role in our story are also behind the private Super 8 footage of Hans and Oskar. And the question of how much privacy an individual
should be allowed is a subject that concerns us today too: perhaps more than any other.
Since the majority of the film takes place behind prison walls, the choice of location must have been a crucial factor. Was
it important for you to film in a real prison?
SEBASTIAN MEISE: For the cellblock it was clear to us that we needed a real historic prison, even though filming in the original location was
sometimes really exhausting. It was cold in winter, the cells were cramped and stuffy, and the distances were immense in that
huge building. We couldn’t help but picture the countless destinies that had been enacted here over a hundred years, and even
though none of us could fully imagine what it means to be locked up, we could at least try. The prison we finally chose featured
architecture typical for the period when the film is set. The hollow interior, like a panopticon, the huge open central corridor
that extended up to all the floors and made it possible for a single guard to watch over virtually the entire building. That
construction style represented a society that aimed to achieve omnipotence in terms of surveillance.
In Franz Rogowski (Hans) and Georg Friedrich (Viktor) you have two great acting personalities. Which qualities did they bring
to the roles they played?
SEBASTIAN MEISE: Franz and Georg are incredibly passionate about acting. They are both very individual and unpretentious, and they devote
themselves completely to the characters they’re playing. Franz had to lose about 12 kg between the first and second shooting
blocks, and Georg had to appear for make-up every day at five in the morning to have amateur-looking tattoos applied to his
body and pockmarks to his face. They both invest a huge amount, and they’re very precise, so they demand the same thing from
the director. That’s what makes the work so intensive. Even while we were still drafting the screenplay I knew they would
be my dream cast, and it’s quite possible that without them we wouldn’t have been able to make the film at all. I had the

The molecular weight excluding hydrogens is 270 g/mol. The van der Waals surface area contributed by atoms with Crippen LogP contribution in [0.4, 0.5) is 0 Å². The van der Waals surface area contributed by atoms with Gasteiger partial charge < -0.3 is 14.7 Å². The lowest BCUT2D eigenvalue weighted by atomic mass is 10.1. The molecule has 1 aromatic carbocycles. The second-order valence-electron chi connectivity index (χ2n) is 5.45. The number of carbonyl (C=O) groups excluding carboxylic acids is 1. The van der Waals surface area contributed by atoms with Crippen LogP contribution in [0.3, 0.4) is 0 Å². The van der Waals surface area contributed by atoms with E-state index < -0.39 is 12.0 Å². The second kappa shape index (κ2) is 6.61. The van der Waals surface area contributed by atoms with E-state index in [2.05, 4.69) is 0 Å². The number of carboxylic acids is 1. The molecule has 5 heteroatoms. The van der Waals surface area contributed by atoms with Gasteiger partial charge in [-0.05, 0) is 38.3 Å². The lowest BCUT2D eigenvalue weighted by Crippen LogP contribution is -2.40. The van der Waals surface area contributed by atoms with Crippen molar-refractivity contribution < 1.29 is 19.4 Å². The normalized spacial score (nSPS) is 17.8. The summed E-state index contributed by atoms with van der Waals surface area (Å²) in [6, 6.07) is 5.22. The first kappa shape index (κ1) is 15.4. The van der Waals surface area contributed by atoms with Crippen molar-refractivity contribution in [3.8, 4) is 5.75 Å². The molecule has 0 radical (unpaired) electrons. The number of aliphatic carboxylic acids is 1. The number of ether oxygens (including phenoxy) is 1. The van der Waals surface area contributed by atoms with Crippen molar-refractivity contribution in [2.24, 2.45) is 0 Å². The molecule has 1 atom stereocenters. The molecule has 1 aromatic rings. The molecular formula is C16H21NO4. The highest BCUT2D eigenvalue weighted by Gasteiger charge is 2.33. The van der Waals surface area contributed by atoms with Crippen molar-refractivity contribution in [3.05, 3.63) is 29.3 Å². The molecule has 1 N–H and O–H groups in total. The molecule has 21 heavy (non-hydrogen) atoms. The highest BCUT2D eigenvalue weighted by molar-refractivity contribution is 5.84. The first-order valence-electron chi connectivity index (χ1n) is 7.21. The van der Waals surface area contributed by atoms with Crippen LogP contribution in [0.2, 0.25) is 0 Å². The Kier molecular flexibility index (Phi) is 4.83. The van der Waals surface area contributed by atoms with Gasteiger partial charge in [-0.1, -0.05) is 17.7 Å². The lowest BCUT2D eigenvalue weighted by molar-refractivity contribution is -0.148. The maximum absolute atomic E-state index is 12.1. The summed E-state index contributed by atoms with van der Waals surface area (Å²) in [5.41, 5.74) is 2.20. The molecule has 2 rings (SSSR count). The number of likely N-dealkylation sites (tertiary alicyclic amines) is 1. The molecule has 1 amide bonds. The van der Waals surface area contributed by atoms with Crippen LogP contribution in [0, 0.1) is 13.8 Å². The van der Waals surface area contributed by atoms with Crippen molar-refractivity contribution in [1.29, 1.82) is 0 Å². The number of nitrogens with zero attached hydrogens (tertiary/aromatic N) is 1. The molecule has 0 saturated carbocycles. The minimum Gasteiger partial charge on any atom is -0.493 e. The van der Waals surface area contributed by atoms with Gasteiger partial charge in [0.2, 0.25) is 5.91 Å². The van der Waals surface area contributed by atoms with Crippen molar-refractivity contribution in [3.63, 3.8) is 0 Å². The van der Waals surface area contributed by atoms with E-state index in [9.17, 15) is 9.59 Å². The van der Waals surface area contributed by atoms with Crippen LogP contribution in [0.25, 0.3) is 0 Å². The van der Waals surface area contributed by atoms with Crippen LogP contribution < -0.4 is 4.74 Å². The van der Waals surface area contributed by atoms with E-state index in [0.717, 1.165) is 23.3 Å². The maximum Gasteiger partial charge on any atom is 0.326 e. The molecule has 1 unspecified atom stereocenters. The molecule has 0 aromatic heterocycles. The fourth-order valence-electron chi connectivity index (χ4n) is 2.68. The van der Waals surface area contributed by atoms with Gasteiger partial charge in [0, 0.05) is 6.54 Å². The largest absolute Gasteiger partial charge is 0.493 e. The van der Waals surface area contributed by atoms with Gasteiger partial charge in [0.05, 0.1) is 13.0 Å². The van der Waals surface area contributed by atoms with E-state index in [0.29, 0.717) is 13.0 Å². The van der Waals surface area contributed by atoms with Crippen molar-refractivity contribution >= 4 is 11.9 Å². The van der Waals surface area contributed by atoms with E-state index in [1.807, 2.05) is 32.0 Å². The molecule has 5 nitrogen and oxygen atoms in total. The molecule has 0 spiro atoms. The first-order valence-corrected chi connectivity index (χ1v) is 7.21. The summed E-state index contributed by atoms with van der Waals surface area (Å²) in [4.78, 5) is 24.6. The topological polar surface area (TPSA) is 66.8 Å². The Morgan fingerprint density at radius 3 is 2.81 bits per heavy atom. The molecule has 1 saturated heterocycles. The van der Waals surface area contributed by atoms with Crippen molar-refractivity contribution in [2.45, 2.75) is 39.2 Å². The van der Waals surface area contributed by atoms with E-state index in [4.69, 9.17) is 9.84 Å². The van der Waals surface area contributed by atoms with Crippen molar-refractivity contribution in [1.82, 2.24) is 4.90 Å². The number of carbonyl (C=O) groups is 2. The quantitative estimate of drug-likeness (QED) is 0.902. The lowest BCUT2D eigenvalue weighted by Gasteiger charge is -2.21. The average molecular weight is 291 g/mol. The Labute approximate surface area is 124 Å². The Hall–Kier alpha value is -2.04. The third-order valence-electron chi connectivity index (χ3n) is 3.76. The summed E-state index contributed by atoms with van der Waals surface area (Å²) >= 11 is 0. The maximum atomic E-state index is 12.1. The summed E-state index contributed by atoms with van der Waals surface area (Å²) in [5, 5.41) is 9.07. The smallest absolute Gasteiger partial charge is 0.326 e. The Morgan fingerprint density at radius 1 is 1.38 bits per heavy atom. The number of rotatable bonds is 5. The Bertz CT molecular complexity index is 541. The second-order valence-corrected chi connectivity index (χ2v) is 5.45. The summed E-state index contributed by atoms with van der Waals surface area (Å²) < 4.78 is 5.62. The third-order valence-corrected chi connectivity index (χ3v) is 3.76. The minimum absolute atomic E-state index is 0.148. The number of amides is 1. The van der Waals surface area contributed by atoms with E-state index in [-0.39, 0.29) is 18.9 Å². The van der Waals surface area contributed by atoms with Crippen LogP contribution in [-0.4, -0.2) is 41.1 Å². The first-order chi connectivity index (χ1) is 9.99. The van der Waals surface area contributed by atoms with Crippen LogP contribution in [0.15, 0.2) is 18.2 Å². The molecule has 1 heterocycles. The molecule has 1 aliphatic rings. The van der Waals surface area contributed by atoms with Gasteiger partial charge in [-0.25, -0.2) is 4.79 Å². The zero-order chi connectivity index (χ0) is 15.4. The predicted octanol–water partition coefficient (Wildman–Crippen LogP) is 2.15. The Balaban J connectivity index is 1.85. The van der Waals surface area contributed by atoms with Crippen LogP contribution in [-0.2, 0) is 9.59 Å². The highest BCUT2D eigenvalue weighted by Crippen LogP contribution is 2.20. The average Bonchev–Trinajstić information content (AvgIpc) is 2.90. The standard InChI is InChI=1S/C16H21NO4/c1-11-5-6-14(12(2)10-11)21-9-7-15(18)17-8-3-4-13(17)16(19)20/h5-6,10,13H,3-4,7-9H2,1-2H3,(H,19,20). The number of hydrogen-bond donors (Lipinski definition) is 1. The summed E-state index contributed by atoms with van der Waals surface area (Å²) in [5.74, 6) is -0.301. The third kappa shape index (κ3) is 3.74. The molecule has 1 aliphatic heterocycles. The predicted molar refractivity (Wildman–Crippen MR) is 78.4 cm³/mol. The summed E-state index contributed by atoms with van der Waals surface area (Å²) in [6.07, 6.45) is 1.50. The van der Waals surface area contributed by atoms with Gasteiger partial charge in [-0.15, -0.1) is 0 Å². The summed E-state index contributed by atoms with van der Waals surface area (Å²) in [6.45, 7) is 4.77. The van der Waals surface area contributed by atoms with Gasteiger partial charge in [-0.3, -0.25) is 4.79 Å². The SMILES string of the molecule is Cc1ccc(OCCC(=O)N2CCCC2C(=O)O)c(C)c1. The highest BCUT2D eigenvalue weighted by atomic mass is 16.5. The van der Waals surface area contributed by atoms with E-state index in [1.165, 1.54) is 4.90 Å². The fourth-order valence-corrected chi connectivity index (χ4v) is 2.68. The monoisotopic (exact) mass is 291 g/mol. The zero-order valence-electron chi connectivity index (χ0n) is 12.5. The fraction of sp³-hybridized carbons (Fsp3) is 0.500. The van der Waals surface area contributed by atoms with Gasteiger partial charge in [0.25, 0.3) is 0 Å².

feeling that a very special energy would come about between the two of them, and in the final analysis that’s at the heart
of the film. I think I can speak for both of them when I say they respect each other a lot, and one of the main tasks in directing
the film was to capture the chemistry that exists between them, as actors but also as human beings, as effectively as possible.
However, Anton von Lucke (Anton) and Thomas Prenn (Thomas) were also very important for this film. They completed a wonderful
The chiaroscuro approach used by camerawoman Crystel Fournier brings a fascinating precision and power to a place which doesn’t
allow much in the way of beauty. How did you decide the role of lighting and visual language in this story with her?
SEBASTIAN MEISE: We realized that as a basic rule, in each scene we had to stay close to the characters and create the sensation of being imprisoned.
In the final analysis you can only achieve that if you place the human body in a relationship to the space. When it came to
resolution, we based our approach to a large extent on the emotional state of our characters in the different periods. The
more static, higher resolution of the 40s, the more dynamic, mobile 50s and finally the 60s, where our characters – and the
film itself – come to rest. The thing I respect immensely about Crystel is the simplicity and straightforwardness she brings
to her work at all levels. There is always a logic behind her lighting, which has a very strong relationship to reality. A
neon tube or a lightbulb casting harsh light down from the ceiling can have enormous beauty. And Crystel treats colours in
a similar way, because the world of artificial lighting is full of varying temperatures. That gives the film a colourful quality
which fits with our story and fills the grey-blue prison world with life.
The “great freedom” certainly can’t be lived, and it doesn’t exist in the place where we as viewers might initially imagine.
What were your thoughts on freedom as the film reached completion?
SEBASTIAN MEISE: To be perfectly honest, the concept of freedom is too broad for me to grasp. But I can say with certainty that I find it
absolutely horrific when love is criminalized. Paragraph 175 wasn’t just inhuman; it also contravened the constitution of
the country. For decades the state refused to accept that it had infringed upon people’s human rights – the rights it should
have been protecting. And in many cases gay people encounter the same attitude to this very day. Naturally people can eventually
become exhausted by this constant battle for acceptance, and then they may prefer to create parallel worlds where they can
find the freedom they have always been looking for. In that way the concept of freedom, and also of love, becomes a very personal
one. Our main protagonist Hans finds love in prison, of all places. And with a convicted murderer, of all people. In our free
democracies it may seem that the battle for equality no longer needs to be fought. But if you bear in mind that the history
of culture is full of cyclic repetition, you become aware how fragile this achievement is. Recent developments in Hungary
demonstrate that. In my view, the longing for freedom and love can’t be suffocated. Our world is brutal and ugly in many ways,
but people never stop searching for the beauty in existence. That may sound melodramatic, but it’s how I feel.
Interview: Karin Schiefer
Translation: Charles Osborne